TSP • @myTSPnet
Creativity involves more than encouraging employees to become thought leaders. Cultivating creativity is a process and should be a priority inside and out of the office.
These skills enhance problem-solving, team collaboration, innovation, communication and growth. Creativity isn’t just reserved for writers and artists, it’s beneficial to all employees, helping them grow and push personal and professional boundaries. So how can cultivating creativity become a goal-oriented task on every company’s to-do list?
In order to foster creativity, consider these tips: collaboration, do your homework, and embrace change and bravery.
First things first: every employee must be willing to work with others to expand upon and develop ideas that will bring in revenue, stronger relationships with clients and long-term success. More intuitive minds working together will increase the likelihood of creative and successful results and provide more diverse perspectives, ideas and resources.
Diversity is an important aspect to consider regarding collaboration and creativity. It’s all too easy to get stuck in a rut with the same old ideas and reworking past innovations. Bringing in different backgrounds allows ideas to flow more collaboratively and the ideas that result will appeal to wider audiences.
Appealing to larger audiences gives your new, creative idea the chance to evolve and adapt to audiences over time. As social and political issues change and continue to impact the professional world, innovations that consider a wide range of audiences will have longer lifetimes. Innovations that only appeal to a certain demographic group at a certain time might get the job done at the moment, but it won’t last, and you’ll be right back at the drawing board once the idea is no longer relevant for that target audience.
Teamwork makes innovation easier and more successful in the long run. Have genuine conversations with your team. Even when the discussion diverts and goes off onto a tangent, good conversations can help creative thinking flow. Don’t be too proud to lean on coworkers when whipping up new ideas. It saves time, resulting in more efficient usage of the workday and more profitable ideas.
DO YOUR HOMEWORK
The job doesn’t begin when it begins. It begins days, weeks or even months prior to actually sitting down at your desk and crafting up a project plan or campaign.
To improve your creative skills, get used to doing your homework and staying curious. It’s important to research industry news and developments, products, services and anything else that could inform your new, creative ideas. If you ever have questions about an idea you’re working on, do the research required to be more informed on the topic you’re developing.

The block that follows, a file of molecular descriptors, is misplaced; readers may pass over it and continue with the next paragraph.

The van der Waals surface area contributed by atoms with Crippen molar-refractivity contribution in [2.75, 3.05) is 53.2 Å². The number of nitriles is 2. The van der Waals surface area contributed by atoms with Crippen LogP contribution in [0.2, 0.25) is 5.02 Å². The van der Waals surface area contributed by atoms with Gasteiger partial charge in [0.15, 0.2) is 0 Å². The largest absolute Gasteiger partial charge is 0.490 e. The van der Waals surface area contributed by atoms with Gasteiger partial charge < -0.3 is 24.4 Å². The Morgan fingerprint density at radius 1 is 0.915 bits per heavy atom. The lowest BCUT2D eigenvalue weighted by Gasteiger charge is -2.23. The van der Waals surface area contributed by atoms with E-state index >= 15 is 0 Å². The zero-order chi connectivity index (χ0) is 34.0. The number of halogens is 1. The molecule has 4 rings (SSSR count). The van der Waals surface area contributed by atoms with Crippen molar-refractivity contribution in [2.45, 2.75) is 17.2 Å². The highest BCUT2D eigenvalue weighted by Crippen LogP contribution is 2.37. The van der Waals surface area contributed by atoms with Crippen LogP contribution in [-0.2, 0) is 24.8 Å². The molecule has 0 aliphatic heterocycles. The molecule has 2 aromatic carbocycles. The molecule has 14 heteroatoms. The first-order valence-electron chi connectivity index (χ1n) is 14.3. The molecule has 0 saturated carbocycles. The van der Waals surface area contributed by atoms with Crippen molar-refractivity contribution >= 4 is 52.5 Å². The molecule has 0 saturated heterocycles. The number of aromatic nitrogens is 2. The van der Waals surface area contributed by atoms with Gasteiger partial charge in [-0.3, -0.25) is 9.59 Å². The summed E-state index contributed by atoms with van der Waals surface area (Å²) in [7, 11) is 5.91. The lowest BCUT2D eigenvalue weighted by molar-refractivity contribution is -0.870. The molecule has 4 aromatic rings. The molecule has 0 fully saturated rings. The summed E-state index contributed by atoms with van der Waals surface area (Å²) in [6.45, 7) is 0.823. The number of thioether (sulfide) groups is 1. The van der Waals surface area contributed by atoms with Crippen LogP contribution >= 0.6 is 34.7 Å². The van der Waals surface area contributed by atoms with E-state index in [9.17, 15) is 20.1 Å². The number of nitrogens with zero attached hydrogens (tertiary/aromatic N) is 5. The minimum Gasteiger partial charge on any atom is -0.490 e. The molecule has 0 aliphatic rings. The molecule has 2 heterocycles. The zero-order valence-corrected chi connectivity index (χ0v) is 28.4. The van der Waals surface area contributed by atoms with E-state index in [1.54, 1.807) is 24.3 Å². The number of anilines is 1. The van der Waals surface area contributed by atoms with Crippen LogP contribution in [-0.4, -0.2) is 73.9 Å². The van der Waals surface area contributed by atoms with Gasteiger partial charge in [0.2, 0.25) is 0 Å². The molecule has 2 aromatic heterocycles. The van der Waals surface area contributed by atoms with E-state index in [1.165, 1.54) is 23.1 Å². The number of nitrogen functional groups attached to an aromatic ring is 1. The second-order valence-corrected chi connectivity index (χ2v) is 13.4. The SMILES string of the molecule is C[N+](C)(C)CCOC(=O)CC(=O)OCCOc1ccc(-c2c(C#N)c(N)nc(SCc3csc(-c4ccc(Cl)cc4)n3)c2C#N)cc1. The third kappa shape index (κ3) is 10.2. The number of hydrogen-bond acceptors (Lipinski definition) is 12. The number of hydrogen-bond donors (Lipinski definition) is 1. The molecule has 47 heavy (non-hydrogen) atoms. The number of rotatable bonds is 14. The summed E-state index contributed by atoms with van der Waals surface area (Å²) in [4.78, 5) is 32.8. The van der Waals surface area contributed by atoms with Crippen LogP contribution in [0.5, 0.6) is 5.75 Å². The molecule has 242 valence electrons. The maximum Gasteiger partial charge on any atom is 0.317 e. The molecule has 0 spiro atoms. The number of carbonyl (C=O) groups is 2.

When crafting these new ideas, be sure to write down every thought you have. Having a notebook to work out of is a great way to keep your ideas, questions and research data organized. It’s also important to write down even crazy thoughts you have while daydreaming. There are no dumb questions, and, sometimes, those questions further your creative spirit and inform your future endeavors.
If your creativity brings you to the point of delivering a presentation to your peers or executive team, you must have the research, data and statistics to support your plans. You’ll be asked hard questions, especially if your ideas are unconventional or extensively creative, so you want to be prepared for any questions that come your way.
Part of growing as a creative is continuing your education. Learn everything there is to know about the happenings of your industry and competitors. This research is the backbone of every new idea you present to your team.
With creativity comes change. You’ll have to step out of your comfort zone and feel slightly uncomfortable in order to grow and improve. An idea that sounds amazing and doable today, may not sound the same tomorrow. Ideas and plans are always changing in the professional world — you must be able to adapt quickly and effortlessly. The idea you pitch at first will continue to evolve and transform in major ways before the idea is actually acted upon and implemented.
In order to survive a competitive market, once great ideas evolve into entirely new ways or working or living. For example, Netflix began as a DVD rental company and is now the most popular streaming service for movies and television shows. The original product was once a great idea, but it needed to adapt to the changing landscape of how people consume television and film. If it didn’t, it could have failed like Blockbuster.
It’s okay to feel uncertain about your changing ideas but embrace and accept the twists and turns of the idea journey. Do not feel discouraged when your idea undergoes a total transformation. You got the ball rolling and ended up with a great new product!
Creativity is how change manifests — it’s a process and takes time.
It takes a special kind of person to realize the importance of bravery when it comes to creativity. It’s a lot of trial and error and could include many late nights full of impending failure. It sounds scary, but it comes with the job.
Developing ideas and changing them constantly never truly results in failure. Even when your attempts fail, with the right mindset, your team learns valuable lessons that will help with future success. A million failed ideas aren’t real failures, they’re just a million ideas that helped you get to the final idea that did work.
Learning to be creative is not a simple task. It takes practice, time, effort and problem solving. These four skills will enhance your journey to becoming a creative powerhouse. Never quit thinking, playing and creating.